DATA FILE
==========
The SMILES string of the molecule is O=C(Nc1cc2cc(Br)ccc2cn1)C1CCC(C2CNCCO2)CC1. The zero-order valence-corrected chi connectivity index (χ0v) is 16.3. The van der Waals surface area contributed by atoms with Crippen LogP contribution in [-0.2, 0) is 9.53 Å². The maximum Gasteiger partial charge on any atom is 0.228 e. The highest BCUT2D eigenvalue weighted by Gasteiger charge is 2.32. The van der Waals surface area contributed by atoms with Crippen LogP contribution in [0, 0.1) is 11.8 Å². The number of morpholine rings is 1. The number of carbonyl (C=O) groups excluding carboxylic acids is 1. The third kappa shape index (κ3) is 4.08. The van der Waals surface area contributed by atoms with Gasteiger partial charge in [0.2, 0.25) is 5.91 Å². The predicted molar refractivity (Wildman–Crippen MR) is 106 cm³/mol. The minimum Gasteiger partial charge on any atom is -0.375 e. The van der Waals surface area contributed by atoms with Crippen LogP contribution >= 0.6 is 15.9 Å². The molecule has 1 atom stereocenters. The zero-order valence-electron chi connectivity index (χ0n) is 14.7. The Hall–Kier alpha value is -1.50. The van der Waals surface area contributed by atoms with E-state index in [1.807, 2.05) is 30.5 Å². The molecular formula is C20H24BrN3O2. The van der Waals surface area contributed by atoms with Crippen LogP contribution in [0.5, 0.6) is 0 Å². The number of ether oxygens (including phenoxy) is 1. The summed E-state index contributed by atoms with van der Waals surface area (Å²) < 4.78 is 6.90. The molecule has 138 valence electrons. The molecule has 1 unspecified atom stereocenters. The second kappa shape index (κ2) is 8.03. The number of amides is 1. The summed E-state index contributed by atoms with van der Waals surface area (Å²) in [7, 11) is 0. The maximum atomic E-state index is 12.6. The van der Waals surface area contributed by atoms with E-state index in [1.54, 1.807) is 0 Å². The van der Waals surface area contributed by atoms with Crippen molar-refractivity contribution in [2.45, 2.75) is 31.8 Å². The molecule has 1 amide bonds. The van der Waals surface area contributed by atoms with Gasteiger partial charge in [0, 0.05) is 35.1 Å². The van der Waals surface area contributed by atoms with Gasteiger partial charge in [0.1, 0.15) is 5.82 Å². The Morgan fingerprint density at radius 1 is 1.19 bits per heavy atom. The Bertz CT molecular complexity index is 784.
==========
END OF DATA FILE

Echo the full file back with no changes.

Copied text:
The SMILES string of the molecule is O=C(Nc1cc2cc(Br)ccc2cn1)C1CCC(C2CNCCO2)CC1. The zero-order valence-corrected chi connectivity index (χ0v) is 16.3. The van der Waals surface area contributed by atoms with Crippen LogP contribution in [-0.2, 0) is 9.53 Å². The maximum Gasteiger partial charge on any atom is 0.228 e. The highest BCUT2D eigenvalue weighted by Gasteiger charge is 2.32. The van der Waals surface area contributed by atoms with Crippen LogP contribution in [0, 0.1) is 11.8 Å². The number of morpholine rings is 1. The number of carbonyl (C=O) groups excluding carboxylic acids is 1. The third kappa shape index (κ3) is 4.08. The van der Waals surface area contributed by atoms with Gasteiger partial charge in [0.2, 0.25) is 5.91 Å². The predicted molar refractivity (Wildman–Crippen MR) is 106 cm³/mol. The minimum Gasteiger partial charge on any atom is -0.375 e. The van der Waals surface area contributed by atoms with Crippen LogP contribution >= 0.6 is 15.9 Å². The molecule has 1 atom stereocenters. The zero-order valence-electron chi connectivity index (χ0n) is 14.7. The Hall–Kier alpha value is -1.50. The van der Waals surface area contributed by atoms with E-state index in [1.807, 2.05) is 30.5 Å². The molecular formula is C20H24BrN3O2. The van der Waals surface area contributed by atoms with Crippen LogP contribution in [0.5, 0.6) is 0 Å². The number of ether oxygens (including phenoxy) is 1. The summed E-state index contributed by atoms with van der Waals surface area (Å²) < 4.78 is 6.90. The molecule has 138 valence electrons. The molecule has 1 unspecified atom stereocenters. The second kappa shape index (κ2) is 8.03. The number of amides is 1. The summed E-state index contributed by atoms with van der Waals surface area (Å²) in [7, 11) is 0. The maximum atomic E-state index is 12.6. The van der Waals surface area contributed by atoms with E-state index in [1.54, 1.807) is 0 Å². The van der Waals surface area contributed by atoms with Crippen molar-refractivity contribution in [2.45, 2.75) is 31.8 Å². The molecule has 1 amide bonds. The van der Waals surface area contributed by atoms with Gasteiger partial charge in [0, 0.05) is 35.1 Å². The van der Waals surface area contributed by atoms with Gasteiger partial charge in [0.1, 0.15) is 5.82 Å². The Morgan fingerprint density at radius 1 is 1.19 bits per heavy atom. The Bertz CT molecular complexity index is 784.